You are here

Anti-Demolition Petition in Goshen

It's been well-documented that architect Paul Rudolph's brutalist yet expressive aesthetic hasn't held up well to the whims of fashion. Popular in the 1960s, Rudolph completed a spate of residential and institutional works in the northeast, then expanded abroad, followed by a period of declining reputation until his death in 1997. His poured concrete shapes boggle the mind, and at this point, buildings like his 1971 Orange County Government Center in Goshen, New York, are so extreme that it seems outlandish and short-sighted to consider complete demolition. And yet that is precisely what the Orange County Legislature in upstate New York is voting on this May 3rd. 

True, raw concrete doesn't hold up especially well, particularly in the face of an errant 2011 hurricane named Irene. But surely the $75 million allotted for Rudolph's replacement—a faux Colonial sad sack of bureaucratic architecture—could reinvigorate the complex? 

Here's the exterior of the Paul Rudolph–designed structure.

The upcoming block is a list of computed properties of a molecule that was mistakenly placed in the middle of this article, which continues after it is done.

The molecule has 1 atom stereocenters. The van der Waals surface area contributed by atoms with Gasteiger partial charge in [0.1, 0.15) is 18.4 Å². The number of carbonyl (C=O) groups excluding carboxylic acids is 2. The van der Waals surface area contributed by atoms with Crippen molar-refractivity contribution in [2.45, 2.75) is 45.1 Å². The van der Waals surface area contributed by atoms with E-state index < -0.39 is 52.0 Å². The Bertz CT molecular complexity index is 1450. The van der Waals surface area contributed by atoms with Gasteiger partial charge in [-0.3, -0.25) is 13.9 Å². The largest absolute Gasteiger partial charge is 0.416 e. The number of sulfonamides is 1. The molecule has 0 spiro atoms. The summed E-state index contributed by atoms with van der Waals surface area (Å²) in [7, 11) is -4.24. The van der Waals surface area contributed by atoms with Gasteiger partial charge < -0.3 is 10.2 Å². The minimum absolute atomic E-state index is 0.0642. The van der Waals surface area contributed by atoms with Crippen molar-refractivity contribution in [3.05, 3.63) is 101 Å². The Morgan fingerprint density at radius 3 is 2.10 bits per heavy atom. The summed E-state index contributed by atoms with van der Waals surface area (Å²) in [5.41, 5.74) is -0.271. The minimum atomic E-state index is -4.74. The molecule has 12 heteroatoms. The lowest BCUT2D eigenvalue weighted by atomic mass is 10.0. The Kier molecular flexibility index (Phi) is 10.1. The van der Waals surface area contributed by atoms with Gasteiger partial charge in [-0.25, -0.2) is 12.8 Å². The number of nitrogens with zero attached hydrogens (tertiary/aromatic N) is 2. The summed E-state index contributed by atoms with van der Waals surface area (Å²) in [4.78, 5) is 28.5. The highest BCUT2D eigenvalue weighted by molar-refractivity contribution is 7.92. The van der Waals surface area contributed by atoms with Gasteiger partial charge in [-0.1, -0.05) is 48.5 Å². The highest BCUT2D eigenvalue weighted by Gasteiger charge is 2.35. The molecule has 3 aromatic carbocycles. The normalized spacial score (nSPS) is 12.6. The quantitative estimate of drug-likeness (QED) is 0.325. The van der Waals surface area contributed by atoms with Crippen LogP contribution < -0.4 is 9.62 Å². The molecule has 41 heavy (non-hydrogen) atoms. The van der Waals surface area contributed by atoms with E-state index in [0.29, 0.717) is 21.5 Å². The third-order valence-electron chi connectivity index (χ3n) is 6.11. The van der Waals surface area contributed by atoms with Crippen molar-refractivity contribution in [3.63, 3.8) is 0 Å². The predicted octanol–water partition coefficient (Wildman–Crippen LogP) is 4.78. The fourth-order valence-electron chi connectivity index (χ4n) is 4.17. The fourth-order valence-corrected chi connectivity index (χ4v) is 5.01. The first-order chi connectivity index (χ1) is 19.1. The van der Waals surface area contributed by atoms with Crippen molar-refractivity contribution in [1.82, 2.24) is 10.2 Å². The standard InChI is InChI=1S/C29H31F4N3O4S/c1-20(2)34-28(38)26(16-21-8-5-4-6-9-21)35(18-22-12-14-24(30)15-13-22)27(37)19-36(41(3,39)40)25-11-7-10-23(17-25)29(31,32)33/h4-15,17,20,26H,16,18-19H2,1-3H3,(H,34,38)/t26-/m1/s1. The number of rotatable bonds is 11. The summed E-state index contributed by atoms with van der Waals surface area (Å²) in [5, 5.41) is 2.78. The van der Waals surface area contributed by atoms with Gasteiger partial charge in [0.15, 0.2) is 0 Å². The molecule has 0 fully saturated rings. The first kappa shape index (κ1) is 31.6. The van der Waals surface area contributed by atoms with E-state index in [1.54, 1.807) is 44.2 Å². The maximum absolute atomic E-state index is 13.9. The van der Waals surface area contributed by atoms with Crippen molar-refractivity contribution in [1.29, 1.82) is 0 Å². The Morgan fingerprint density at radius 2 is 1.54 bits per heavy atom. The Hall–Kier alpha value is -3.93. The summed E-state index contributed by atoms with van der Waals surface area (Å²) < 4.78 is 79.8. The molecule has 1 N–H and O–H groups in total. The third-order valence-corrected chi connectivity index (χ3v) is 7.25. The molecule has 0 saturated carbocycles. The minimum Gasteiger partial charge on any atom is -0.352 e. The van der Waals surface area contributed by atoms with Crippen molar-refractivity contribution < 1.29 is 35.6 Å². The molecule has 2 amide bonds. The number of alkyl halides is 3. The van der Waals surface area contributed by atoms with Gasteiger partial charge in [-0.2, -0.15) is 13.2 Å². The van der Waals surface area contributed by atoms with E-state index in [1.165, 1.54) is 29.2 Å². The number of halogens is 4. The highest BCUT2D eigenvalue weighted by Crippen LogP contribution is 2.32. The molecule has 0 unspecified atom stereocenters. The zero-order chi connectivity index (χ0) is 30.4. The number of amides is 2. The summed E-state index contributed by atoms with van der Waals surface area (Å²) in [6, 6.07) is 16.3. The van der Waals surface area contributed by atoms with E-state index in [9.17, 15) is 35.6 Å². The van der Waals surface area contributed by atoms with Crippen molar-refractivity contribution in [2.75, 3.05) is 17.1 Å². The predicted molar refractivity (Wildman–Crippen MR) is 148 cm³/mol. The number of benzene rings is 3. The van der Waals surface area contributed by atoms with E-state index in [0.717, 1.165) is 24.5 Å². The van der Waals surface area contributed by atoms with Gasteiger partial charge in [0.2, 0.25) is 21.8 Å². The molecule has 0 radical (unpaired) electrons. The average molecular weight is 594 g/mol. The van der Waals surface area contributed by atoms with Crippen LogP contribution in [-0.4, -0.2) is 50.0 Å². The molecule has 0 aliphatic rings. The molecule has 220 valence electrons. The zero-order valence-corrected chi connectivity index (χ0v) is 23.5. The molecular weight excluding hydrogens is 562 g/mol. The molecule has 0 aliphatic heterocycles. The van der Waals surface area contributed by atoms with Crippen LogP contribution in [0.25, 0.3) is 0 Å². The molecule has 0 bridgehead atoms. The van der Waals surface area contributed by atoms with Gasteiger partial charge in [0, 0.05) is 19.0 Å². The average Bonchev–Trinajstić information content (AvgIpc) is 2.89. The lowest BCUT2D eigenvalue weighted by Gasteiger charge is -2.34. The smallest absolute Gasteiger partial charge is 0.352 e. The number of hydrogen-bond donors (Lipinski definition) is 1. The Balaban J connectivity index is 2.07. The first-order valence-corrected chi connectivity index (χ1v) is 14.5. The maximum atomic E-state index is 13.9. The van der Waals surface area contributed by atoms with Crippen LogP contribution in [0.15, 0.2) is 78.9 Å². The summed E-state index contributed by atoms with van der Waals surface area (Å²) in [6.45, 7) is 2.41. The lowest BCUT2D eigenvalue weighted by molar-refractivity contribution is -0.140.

Here's what's happening: Preservation group DOCOMOMO alerted the masses with an email blast in February, then banded with the World Monuments Fund who added Rudolph's OCGC to its annual watch list. The groups have proposed a conditions study of the building along with precise estimates for its renovation, an essential step considering the county government isn't allowing interior access to assess its condition. And this week, after a chorus of impassioned tweets and critical pleas for historic preservation, the cause has hit, where a petition is in the nascent stage of a more formalized protest.

(Finally, if you really want to torture your preservationist-bleeding-heart, check out photographer Chris Mottalini's series of demolished Rudolph homes.) is your online home in the modern world. Join us as we follow our team around the globe on Twitter, Facebook, and Pinterest. Want more? Never miss another word of Dwell with our free iTunes app.


Add comment

By submitting this form, you accept the Mollom privacy policy.
Try Dwell Risk-Free!
Yes! Send me a RISK-FREE issue of Dwell. If I like it I'll pay only $14.95 for one year (10 issues in all).